A. Mediterranean Trade and European Expansion

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A. Mediterranean Trade and European Expansion

  • A. Mediterranean Trade and European Expansion

  • 1. Discovery of new trade routes and new lands

  • From the twelfth through the fifteenth centuries, goods traveled overland from Asia and Africa and then funneled into Europe through Mediterranean trade routes dominated by Italian cities; the vitality of these routes offered few incentives to look for alternatives.

  • 2. Bubonic plague (Black Death)

  • 3. European Exploration

  • Black Death caused some people to take greater risks; exploration promised fame and fortune; monarchs sponsored journeys in hopes of gaining territory and subjects; innovations like movable type and navigational instruments like compasses, hourglasses, the astrolabe, and the quadrant were known by many people but first used by Portuguese.

  • B. A Century of Portuguese Exploration

  • 1. Reconquest

  • cooperated with Spain to expel Muslims from Iberian Peninsula; religious zeal justified expansion into what the Portuguese viewed as heathen lands.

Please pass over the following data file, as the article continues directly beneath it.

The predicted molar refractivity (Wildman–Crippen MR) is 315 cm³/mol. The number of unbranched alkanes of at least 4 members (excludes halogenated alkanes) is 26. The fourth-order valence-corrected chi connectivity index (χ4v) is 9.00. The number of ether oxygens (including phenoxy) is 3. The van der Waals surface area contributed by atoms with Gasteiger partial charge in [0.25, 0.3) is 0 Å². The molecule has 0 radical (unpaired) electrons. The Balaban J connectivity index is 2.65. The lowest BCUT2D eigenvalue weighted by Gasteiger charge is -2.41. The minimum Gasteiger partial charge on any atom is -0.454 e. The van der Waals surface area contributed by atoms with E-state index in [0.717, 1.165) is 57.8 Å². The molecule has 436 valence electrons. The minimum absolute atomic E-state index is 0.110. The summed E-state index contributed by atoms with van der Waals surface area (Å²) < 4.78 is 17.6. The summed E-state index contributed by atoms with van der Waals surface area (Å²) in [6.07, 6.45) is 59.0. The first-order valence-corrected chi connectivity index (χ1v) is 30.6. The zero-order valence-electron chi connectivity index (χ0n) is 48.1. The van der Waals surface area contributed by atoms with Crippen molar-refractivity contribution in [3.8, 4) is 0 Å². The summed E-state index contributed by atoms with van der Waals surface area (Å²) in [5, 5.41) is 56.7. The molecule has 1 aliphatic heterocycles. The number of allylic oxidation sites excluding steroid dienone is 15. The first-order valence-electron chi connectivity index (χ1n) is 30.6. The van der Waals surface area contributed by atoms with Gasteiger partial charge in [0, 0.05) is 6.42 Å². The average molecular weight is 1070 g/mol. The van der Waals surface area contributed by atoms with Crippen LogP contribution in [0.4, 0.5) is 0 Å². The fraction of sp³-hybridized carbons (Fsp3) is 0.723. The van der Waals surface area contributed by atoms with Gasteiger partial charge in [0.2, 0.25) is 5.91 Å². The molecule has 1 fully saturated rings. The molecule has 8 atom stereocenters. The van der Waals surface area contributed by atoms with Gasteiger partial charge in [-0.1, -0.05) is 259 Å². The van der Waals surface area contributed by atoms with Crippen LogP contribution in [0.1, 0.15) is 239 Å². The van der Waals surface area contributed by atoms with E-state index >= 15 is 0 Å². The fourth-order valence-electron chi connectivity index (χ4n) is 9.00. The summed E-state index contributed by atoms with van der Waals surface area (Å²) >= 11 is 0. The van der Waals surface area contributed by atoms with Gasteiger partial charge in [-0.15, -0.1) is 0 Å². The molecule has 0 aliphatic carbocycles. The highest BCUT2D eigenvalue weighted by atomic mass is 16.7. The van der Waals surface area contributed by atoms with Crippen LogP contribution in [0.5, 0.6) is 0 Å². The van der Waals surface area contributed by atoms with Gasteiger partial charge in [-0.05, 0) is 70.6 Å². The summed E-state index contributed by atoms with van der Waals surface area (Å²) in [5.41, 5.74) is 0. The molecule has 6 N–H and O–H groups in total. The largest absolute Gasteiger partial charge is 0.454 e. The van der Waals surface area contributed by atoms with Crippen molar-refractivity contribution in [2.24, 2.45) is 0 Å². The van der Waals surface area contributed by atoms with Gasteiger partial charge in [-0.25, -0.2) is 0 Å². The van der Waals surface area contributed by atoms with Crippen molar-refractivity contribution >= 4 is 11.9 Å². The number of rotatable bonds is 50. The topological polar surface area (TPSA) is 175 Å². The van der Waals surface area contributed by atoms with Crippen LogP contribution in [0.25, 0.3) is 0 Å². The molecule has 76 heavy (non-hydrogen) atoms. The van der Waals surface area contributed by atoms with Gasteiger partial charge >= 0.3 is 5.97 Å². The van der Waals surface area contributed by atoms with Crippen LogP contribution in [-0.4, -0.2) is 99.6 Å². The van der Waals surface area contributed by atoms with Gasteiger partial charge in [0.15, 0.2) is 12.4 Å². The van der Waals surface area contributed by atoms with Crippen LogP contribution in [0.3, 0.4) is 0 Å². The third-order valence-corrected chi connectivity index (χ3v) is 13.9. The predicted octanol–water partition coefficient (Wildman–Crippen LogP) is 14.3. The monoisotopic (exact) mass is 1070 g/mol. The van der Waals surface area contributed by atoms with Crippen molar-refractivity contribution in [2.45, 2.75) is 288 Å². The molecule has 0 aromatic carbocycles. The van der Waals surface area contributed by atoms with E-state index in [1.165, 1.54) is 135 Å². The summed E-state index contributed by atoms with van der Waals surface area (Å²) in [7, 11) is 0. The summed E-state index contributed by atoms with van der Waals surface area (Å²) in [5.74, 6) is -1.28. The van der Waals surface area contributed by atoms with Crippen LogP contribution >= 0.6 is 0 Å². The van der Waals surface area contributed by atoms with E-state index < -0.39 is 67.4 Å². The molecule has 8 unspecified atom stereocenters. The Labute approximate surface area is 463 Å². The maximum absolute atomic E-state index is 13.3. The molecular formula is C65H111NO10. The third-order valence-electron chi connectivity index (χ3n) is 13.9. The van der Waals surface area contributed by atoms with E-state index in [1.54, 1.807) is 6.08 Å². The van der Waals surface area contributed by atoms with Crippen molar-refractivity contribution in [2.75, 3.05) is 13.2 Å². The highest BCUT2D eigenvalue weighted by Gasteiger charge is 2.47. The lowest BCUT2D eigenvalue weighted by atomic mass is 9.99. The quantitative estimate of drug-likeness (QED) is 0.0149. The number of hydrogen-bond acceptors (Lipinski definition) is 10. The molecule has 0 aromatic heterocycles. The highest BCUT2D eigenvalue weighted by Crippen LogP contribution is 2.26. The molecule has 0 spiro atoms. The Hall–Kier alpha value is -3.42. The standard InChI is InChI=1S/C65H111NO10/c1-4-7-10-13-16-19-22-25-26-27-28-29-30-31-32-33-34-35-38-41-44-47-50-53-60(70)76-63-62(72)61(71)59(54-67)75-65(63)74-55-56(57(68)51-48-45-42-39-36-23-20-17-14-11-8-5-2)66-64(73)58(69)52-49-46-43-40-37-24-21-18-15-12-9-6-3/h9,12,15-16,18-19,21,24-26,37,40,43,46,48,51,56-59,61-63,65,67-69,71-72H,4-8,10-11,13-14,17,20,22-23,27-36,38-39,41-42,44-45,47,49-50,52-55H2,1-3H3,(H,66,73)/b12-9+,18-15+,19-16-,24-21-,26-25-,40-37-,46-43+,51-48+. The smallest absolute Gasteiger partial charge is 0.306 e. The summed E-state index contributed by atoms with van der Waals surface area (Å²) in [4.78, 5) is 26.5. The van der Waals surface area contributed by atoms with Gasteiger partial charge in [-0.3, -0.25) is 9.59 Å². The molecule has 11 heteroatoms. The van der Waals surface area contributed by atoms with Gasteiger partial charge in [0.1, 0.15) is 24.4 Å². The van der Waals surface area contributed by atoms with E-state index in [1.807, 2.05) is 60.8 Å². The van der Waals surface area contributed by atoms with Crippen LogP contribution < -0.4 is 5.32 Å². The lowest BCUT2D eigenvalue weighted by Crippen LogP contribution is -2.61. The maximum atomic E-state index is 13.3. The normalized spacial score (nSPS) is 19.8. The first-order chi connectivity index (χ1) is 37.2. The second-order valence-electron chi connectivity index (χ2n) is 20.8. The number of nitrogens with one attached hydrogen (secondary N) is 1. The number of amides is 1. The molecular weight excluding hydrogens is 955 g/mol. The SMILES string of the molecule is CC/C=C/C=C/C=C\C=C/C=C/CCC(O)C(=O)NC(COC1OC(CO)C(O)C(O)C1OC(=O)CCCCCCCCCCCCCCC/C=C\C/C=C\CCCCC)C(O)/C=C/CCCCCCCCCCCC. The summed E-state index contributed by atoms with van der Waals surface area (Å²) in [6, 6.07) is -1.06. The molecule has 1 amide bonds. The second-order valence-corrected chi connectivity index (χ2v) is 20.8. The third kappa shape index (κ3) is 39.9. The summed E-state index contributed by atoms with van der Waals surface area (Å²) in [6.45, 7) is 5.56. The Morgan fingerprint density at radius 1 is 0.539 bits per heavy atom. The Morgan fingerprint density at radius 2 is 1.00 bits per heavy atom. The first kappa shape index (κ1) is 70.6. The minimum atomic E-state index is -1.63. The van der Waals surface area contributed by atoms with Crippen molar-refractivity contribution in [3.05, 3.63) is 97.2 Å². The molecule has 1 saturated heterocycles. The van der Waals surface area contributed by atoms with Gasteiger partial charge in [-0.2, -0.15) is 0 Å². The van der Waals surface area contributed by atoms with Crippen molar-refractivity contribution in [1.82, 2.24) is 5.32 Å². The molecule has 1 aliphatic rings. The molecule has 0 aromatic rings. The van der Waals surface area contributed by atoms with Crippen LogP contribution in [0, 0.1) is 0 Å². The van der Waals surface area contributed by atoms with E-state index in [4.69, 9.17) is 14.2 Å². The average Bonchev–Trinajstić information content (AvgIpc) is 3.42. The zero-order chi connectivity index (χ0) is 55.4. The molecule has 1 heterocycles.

• 2. Prince Henry the Navigator

  • most influential advocate of expansion; collected information on sailing techniques and geography and pushed explorers to find new trade routes to find gold and items for trade.

  • 3. Caravel

  • 4. Discovery of new sea route to Asia

  • Bartolomeu Dias sailed around the Cape of Good Hope in 1488; ten years later, Vasco da Gama sailed all the way to India; this allowed the Portuguese to obtain goods from the East Indies and sell them at lower prices since they did not have to pay Mediterranean merchants; broke the old monopoly.

A. The Explorations of Columbus

  • A. The Explorations of Columbus

  • 1. Christopher Columbus and Felipa Moniz

  • married Moniz; her father had been raised in the household of Prince Henry the Navigator

  • Columbus gained access to maps and information about sailing the Atlantic; believed Earth was round, but he dramatically underestimated the distance west to Asia (2,500 miles vs. 11,000 miles).

  • 2. Queen Isabella and King Ferdinand

  • Spanish monarchs financed Columbus’s voyage west after Portugal, Spain, England, and France turned him down

  • they saw small potential loss, but big potential gain in financing the trip.

  • 3. San Salvador and the Tainos

  • ships the Niña, Pinta, and Santa Maria landed on a Caribbean island about 300 miles north of Cuba in 1492

  • Columbus claimed it for Isabella and Ferdinand; named it San Salvador in honor of Jesus Christ

  • called people “Indians,” believing he was in the East Indies